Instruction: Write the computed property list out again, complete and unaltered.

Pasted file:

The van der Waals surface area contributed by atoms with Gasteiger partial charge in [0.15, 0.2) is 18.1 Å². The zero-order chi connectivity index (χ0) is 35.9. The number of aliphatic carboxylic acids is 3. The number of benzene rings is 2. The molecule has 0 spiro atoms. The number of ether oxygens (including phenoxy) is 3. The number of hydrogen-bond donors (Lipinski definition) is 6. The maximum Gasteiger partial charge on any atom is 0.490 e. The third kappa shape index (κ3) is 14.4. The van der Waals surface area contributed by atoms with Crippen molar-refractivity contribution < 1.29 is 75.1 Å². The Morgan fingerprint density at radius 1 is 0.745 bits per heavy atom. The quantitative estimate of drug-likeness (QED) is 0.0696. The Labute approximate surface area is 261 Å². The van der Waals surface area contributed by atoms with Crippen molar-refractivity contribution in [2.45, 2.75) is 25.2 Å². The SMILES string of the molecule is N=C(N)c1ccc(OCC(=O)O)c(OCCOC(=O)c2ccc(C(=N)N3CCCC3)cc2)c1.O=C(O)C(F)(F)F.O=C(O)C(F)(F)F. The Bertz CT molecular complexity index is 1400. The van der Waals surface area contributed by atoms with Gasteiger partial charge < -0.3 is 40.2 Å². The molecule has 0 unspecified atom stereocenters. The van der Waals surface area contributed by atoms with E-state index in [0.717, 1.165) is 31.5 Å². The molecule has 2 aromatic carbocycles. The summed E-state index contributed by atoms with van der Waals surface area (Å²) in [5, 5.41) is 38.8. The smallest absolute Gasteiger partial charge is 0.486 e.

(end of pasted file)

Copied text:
The van der Waals surface area contributed by atoms with Gasteiger partial charge in [0.15, 0.2) is 18.1 Å². The zero-order chi connectivity index (χ0) is 35.9. The number of aliphatic carboxylic acids is 3. The number of benzene rings is 2. The molecule has 0 spiro atoms. The number of ether oxygens (including phenoxy) is 3. The number of hydrogen-bond donors (Lipinski definition) is 6. The maximum Gasteiger partial charge on any atom is 0.490 e. The third kappa shape index (κ3) is 14.4. The van der Waals surface area contributed by atoms with Crippen molar-refractivity contribution < 1.29 is 75.1 Å². The Morgan fingerprint density at radius 1 is 0.745 bits per heavy atom. The quantitative estimate of drug-likeness (QED) is 0.0696. The Labute approximate surface area is 261 Å². The van der Waals surface area contributed by atoms with Crippen molar-refractivity contribution in [2.45, 2.75) is 25.2 Å². The SMILES string of the molecule is N=C(N)c1ccc(OCC(=O)O)c(OCCOC(=O)c2ccc(C(=N)N3CCCC3)cc2)c1.O=C(O)C(F)(F)F.O=C(O)C(F)(F)F. The Bertz CT molecular complexity index is 1400. The van der Waals surface area contributed by atoms with Gasteiger partial charge < -0.3 is 40.2 Å². The molecule has 0 unspecified atom stereocenters. The van der Waals surface area contributed by atoms with E-state index in [0.717, 1.165) is 31.5 Å². The molecule has 2 aromatic carbocycles. The summed E-state index contributed by atoms with van der Waals surface area (Å²) in [5, 5.41) is 38.8. The smallest absolute Gasteiger partial charge is 0.486 e.